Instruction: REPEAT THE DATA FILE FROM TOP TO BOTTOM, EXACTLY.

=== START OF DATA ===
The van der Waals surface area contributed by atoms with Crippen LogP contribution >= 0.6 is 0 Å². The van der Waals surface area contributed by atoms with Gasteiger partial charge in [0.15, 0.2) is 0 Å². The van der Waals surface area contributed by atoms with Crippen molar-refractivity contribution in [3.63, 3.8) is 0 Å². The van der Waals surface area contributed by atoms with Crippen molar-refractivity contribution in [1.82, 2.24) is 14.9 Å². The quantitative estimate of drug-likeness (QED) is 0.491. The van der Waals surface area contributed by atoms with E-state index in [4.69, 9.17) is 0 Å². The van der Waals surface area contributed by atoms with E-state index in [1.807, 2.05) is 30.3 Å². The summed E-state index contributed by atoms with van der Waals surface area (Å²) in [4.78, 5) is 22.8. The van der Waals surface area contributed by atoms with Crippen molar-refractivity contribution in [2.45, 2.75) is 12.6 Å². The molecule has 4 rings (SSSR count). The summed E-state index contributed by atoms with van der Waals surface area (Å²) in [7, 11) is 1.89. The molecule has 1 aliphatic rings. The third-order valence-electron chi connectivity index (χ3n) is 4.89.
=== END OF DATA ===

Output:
The van der Waals surface area contributed by atoms with Crippen LogP contribution >= 0.6 is 0 Å². The van der Waals surface area contributed by atoms with Gasteiger partial charge in [0.15, 0.2) is 0 Å². The van der Waals surface area contributed by atoms with Crippen molar-refractivity contribution in [3.63, 3.8) is 0 Å². The van der Waals surface area contributed by atoms with Crippen molar-refractivity contribution in [1.82, 2.24) is 14.9 Å². The quantitative estimate of drug-likeness (QED) is 0.491. The van der Waals surface area contributed by atoms with E-state index in [4.69, 9.17) is 0 Å². The van der Waals surface area contributed by atoms with E-state index in [1.807, 2.05) is 30.3 Å². The summed E-state index contributed by atoms with van der Waals surface area (Å²) in [4.78, 5) is 22.8. The van der Waals surface area contributed by atoms with Crippen molar-refractivity contribution in [2.45, 2.75) is 12.6 Å². The molecule has 4 rings (SSSR count). The summed E-state index contributed by atoms with van der Waals surface area (Å²) in [7, 11) is 1.89. The molecule has 1 aliphatic rings. The third-order valence-electron chi connectivity index (χ3n) is 4.89.